Deciding upon a pricing strategy can be complex and cost a lot of time and energy. In this blog I’ll explain what the dynamic pricing strategy is and how you can automate the proces of decision and keeping your prices up-te-date.
Dynamic pricing strategy
Dynamic pricing is a pricing strategy based on price discrimination. That sounds more aggressive than it really is. What is price discrimination?
“Price discrimination is charging different prices for comparable products to differing clients or client groups”
And what is the difference between price discrimination and the dynamic pricing strategy?
With dynamic pricing you adjust your prices based on, for example, your own production costs, the market demand, the customer profile and the prices of competitors, in order to find the most optimal price in each different moment. So instead of making your customer your baseline, you consider a lot of factors and set many parameters for the dynamic pricing strategy.
You can apply a dynamic pricing policy based on the following criteria:
- Based on competition;
- Based on demand;
- Based on location and behavior;
- Based on a customer profile.
What are the pro’s for the dynamic pricing strategy?
- Flexibility: you’ll be able to easily adjust to the different season (sales/Christmas, etc.) and you can adjust your prices to demand and offer;
- You can completely automate, so you always have the best price in the market;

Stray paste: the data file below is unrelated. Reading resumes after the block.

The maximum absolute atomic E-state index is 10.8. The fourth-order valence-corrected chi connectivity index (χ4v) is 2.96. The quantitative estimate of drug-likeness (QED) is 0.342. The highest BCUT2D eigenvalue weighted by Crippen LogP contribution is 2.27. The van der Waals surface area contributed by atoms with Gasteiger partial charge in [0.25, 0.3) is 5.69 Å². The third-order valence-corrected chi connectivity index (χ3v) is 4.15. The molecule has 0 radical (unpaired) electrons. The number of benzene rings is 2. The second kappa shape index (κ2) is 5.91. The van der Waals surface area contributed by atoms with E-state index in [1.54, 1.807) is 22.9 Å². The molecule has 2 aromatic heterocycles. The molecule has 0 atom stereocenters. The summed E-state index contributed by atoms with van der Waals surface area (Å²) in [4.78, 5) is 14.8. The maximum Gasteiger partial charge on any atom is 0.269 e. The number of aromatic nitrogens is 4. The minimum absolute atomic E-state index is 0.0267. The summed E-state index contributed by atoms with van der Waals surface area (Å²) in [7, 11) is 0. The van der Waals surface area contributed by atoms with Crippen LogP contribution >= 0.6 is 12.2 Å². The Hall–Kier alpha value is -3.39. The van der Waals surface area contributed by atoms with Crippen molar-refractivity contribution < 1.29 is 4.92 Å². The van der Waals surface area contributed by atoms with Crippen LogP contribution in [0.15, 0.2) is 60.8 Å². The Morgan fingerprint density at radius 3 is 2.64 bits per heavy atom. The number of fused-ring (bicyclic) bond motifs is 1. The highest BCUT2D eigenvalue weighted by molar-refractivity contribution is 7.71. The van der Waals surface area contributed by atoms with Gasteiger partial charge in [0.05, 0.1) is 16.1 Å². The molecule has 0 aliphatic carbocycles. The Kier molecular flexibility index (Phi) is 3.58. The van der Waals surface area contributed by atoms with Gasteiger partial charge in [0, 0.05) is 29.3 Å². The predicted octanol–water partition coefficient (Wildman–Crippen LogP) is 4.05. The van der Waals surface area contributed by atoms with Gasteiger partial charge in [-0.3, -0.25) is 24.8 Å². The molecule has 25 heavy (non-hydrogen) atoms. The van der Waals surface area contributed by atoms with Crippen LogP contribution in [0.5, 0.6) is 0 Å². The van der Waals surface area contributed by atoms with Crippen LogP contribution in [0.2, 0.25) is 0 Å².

- You can easily combine sales strategies, like coupons or discount codes.
Another advantage of the dynamic pricing strategy, is the ability to bind clients, for example by offering loyalty bonuses. Some organizations have their own personal discount cards for customers that often buy at there store. Another examples are telephones. Those are always very expensive when they are released, but the more time goes by, the cheaper they become. There are other ways to take advantage of the dynamic pricing strategy.
- Transparency –> disadvantaged customers. Some customers will pay more for the same product and might feel disadvantaged. They might be compelled to give bad reviews, which are obviously bad for your PR;
- By always being cheaper than your competitors, you might initiate a price war;
- Customer expectations may not be met. If you claim to ask the cheapest price, but the customer finds a cheaper offer somewhere else after they have bought from you. Or the other side: if a customer decided to buy from you half a year ago, but had to save up in order to have enough money and than finds out you raised the price a lot. That’s painful;
- It takes a lot of time and energy to keep analyzing the market and your competitors. Scraping websites, limited offers etc.
Disadvantage number 4, however, doesn’t necessarily need to be a problem. With Pricesearch, you can fully automate the dynamic pricing strategy and make running your webstore a lot easier.
Also want to make the proces easier?
With Pricesearch, you automate the entire proces of price decision.